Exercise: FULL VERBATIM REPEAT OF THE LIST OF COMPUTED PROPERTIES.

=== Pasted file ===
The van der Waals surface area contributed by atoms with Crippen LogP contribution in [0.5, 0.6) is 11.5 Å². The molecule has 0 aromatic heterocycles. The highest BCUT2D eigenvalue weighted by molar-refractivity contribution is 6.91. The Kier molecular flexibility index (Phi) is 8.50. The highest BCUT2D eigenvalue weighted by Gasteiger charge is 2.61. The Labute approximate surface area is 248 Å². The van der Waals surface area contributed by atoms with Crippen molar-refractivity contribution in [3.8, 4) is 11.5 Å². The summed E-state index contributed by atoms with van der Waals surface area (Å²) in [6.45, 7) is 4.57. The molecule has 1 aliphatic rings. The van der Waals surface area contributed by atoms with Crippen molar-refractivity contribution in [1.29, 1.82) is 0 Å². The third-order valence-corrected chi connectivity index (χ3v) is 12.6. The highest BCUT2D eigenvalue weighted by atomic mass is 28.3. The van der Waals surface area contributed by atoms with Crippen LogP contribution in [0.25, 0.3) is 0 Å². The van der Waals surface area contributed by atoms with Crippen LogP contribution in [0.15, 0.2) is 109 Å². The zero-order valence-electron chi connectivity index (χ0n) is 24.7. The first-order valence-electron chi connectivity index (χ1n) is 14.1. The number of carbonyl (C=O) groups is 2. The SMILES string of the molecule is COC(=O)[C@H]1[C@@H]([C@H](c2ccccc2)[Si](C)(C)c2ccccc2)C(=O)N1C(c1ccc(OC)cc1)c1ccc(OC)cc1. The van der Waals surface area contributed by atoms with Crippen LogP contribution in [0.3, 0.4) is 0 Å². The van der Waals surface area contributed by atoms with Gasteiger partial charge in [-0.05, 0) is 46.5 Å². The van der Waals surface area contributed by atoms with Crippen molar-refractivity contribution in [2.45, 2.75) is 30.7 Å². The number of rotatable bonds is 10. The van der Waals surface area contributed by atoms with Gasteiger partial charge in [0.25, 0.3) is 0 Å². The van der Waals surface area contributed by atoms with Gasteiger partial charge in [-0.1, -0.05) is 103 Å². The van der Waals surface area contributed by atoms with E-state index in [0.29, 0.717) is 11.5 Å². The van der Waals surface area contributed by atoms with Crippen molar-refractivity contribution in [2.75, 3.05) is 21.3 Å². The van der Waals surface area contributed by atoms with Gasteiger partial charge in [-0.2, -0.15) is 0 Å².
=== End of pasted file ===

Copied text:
The van der Waals surface area contributed by atoms with Crippen LogP contribution in [0.5, 0.6) is 11.5 Å². The molecule has 0 aromatic heterocycles. The highest BCUT2D eigenvalue weighted by molar-refractivity contribution is 6.91. The Kier molecular flexibility index (Phi) is 8.50. The highest BCUT2D eigenvalue weighted by Gasteiger charge is 2.61. The Labute approximate surface area is 248 Å². The van der Waals surface area contributed by atoms with Crippen molar-refractivity contribution in [3.8, 4) is 11.5 Å². The summed E-state index contributed by atoms with van der Waals surface area (Å²) in [6.45, 7) is 4.57. The molecule has 1 aliphatic rings. The van der Waals surface area contributed by atoms with Crippen molar-refractivity contribution in [1.29, 1.82) is 0 Å². The third-order valence-corrected chi connectivity index (χ3v) is 12.6. The highest BCUT2D eigenvalue weighted by atomic mass is 28.3. The van der Waals surface area contributed by atoms with Crippen LogP contribution in [0.25, 0.3) is 0 Å². The van der Waals surface area contributed by atoms with Crippen LogP contribution in [0.15, 0.2) is 109 Å². The zero-order valence-electron chi connectivity index (χ0n) is 24.7. The first-order valence-electron chi connectivity index (χ1n) is 14.1. The number of carbonyl (C=O) groups is 2. The SMILES string of the molecule is COC(=O)[C@H]1[C@@H]([C@H](c2ccccc2)[Si](C)(C)c2ccccc2)C(=O)N1C(c1ccc(OC)cc1)c1ccc(OC)cc1. The van der Waals surface area contributed by atoms with Crippen LogP contribution in [0.3, 0.4) is 0 Å². The van der Waals surface area contributed by atoms with Gasteiger partial charge in [-0.05, 0) is 46.5 Å². The van der Waals surface area contributed by atoms with Crippen molar-refractivity contribution in [2.45, 2.75) is 30.7 Å². The number of rotatable bonds is 10. The van der Waals surface area contributed by atoms with Gasteiger partial charge in [0.25, 0.3) is 0 Å². The van der Waals surface area contributed by atoms with Gasteiger partial charge in [-0.1, -0.05) is 103 Å². The van der Waals surface area contributed by atoms with E-state index in [0.29, 0.717) is 11.5 Å². The van der Waals surface area contributed by atoms with Crippen molar-refractivity contribution in [2.75, 3.05) is 21.3 Å². The van der Waals surface area contributed by atoms with Gasteiger partial charge in [-0.2, -0.15) is 0 Å².